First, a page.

As a retired CMP environmental engineer, I want to comment on proposed legislation requiring CMP to evaluate Portland Pipe Line as an underground conduit for CMP’s proposed transmission connection to Hydro-Quebec.

For starters, an 80-year old pipeline likely has contamination issues. Maine should be wary of any initiative that could expose the state or utility customers to financial liability for a complex, multi-jurisdictional environmental cleanup. The owners may be all too willing to hand over the corridor if they can shed financial liability for cleanup.

There are also issues of feasibility. The pipeline consists of three individual pipes, only one of which is decommissioned, and that of insufficient size to accommodate the electric cables. Utilizing one of the larger pipes would require Portland Pipe Line to abandon much of its pumping capability. Also, heavy conductor cannot handle sharp bends, and the curvature of the pipe may in places require its relocation. Finally, the pipeline doesn’t align with either proposed transmission interconnection point, requiring additional transmission line and substation construction.

Pipeline co-location will have substantial construction and environmental impacts. Friction and tensile strength of the conductor limits the distance cables can be pulled to about one-half mile. Approximately 500 construction sites would therefore be required for concrete splice vaults to pull and splice the cables.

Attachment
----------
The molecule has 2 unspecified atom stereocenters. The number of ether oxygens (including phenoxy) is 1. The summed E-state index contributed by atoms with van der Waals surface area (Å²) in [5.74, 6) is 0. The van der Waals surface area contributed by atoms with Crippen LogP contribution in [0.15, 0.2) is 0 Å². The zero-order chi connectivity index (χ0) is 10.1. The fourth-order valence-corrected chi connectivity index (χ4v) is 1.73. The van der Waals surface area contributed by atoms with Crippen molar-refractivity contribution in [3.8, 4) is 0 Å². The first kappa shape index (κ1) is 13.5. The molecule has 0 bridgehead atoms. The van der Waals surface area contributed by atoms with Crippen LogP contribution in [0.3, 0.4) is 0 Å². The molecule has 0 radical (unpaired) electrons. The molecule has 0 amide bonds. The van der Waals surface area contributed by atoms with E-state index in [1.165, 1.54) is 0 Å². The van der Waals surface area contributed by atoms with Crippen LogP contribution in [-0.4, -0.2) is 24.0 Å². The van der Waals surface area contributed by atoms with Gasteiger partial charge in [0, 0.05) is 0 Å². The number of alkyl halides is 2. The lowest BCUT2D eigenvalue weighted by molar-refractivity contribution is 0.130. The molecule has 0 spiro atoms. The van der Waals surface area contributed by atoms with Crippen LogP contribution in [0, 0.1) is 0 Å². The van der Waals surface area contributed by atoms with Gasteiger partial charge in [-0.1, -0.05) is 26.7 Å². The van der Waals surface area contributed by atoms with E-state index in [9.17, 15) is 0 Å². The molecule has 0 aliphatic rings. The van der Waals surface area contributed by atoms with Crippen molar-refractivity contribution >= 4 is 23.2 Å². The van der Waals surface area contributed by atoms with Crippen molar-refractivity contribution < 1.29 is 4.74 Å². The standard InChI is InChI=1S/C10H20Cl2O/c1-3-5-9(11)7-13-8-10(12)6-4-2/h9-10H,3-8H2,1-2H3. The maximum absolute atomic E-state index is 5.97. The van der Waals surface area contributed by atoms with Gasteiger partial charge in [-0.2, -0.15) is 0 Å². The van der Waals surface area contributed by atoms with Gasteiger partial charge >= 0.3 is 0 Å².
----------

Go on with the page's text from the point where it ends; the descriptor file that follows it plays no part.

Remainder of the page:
The pipeline alternative would also trigger a new permit request to ISO New England, setting the project back by two years or more, potentially impacting project viability.

Permitting would also be required with New Hampshire and Vermont, with unknown delays and costs.

CMP’s proposed overhead transmission route through northern Maine will have minimal environmental impacts. The majority of the route is not pristine but working forest crisscrossed with logging activities. It represents the best solution for New England’s access to clean hydropower.

Roy Koster


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